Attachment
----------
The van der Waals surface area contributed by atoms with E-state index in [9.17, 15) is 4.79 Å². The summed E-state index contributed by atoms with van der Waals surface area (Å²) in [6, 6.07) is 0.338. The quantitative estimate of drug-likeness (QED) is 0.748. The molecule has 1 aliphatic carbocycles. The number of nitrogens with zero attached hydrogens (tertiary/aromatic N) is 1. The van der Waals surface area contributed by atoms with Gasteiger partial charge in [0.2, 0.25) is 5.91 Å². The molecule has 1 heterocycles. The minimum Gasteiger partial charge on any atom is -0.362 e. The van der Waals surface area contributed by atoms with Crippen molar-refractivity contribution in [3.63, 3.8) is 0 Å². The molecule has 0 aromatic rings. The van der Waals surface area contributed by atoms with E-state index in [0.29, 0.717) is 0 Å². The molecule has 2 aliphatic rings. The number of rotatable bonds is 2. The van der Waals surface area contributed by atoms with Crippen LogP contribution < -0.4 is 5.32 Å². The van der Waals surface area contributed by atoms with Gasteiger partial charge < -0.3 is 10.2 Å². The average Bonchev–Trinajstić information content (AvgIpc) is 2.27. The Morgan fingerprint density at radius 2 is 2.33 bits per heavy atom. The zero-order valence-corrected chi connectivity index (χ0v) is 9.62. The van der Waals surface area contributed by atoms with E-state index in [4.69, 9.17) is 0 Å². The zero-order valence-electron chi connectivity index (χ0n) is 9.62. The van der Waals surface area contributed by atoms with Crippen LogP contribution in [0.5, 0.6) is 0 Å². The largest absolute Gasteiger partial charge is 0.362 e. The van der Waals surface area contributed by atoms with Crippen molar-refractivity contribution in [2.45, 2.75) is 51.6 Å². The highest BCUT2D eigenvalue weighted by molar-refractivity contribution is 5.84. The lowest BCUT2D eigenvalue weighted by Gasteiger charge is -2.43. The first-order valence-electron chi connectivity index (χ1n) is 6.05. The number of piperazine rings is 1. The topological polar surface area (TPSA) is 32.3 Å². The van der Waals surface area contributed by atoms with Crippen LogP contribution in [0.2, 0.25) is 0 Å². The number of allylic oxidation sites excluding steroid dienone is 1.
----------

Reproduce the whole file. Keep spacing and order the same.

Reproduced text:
The van der Waals surface area contributed by atoms with E-state index in [9.17, 15) is 4.79 Å². The summed E-state index contributed by atoms with van der Waals surface area (Å²) in [6, 6.07) is 0.338. The quantitative estimate of drug-likeness (QED) is 0.748. The molecule has 1 aliphatic carbocycles. The number of nitrogens with zero attached hydrogens (tertiary/aromatic N) is 1. The van der Waals surface area contributed by atoms with Gasteiger partial charge in [0.2, 0.25) is 5.91 Å². The molecule has 1 heterocycles. The minimum Gasteiger partial charge on any atom is -0.362 e. The van der Waals surface area contributed by atoms with Crippen molar-refractivity contribution in [3.63, 3.8) is 0 Å². The molecule has 0 aromatic rings. The van der Waals surface area contributed by atoms with E-state index in [0.29, 0.717) is 0 Å². The molecule has 2 aliphatic rings. The number of rotatable bonds is 2. The van der Waals surface area contributed by atoms with Crippen LogP contribution < -0.4 is 5.32 Å². The van der Waals surface area contributed by atoms with Gasteiger partial charge < -0.3 is 10.2 Å². The average Bonchev–Trinajstić information content (AvgIpc) is 2.27. The Morgan fingerprint density at radius 2 is 2.33 bits per heavy atom. The zero-order valence-corrected chi connectivity index (χ0v) is 9.62. The van der Waals surface area contributed by atoms with E-state index in [4.69, 9.17) is 0 Å². The zero-order valence-electron chi connectivity index (χ0n) is 9.62. The van der Waals surface area contributed by atoms with Crippen LogP contribution in [0.5, 0.6) is 0 Å². The largest absolute Gasteiger partial charge is 0.362 e. The van der Waals surface area contributed by atoms with Crippen molar-refractivity contribution in [2.45, 2.75) is 51.6 Å². The highest BCUT2D eigenvalue weighted by molar-refractivity contribution is 5.84. The lowest BCUT2D eigenvalue weighted by Gasteiger charge is -2.43. The first-order valence-electron chi connectivity index (χ1n) is 6.05. The number of piperazine rings is 1. The topological polar surface area (TPSA) is 32.3 Å². The van der Waals surface area contributed by atoms with Crippen LogP contribution in [0.2, 0.25) is 0 Å². The number of allylic oxidation sites excluding steroid dienone is 1.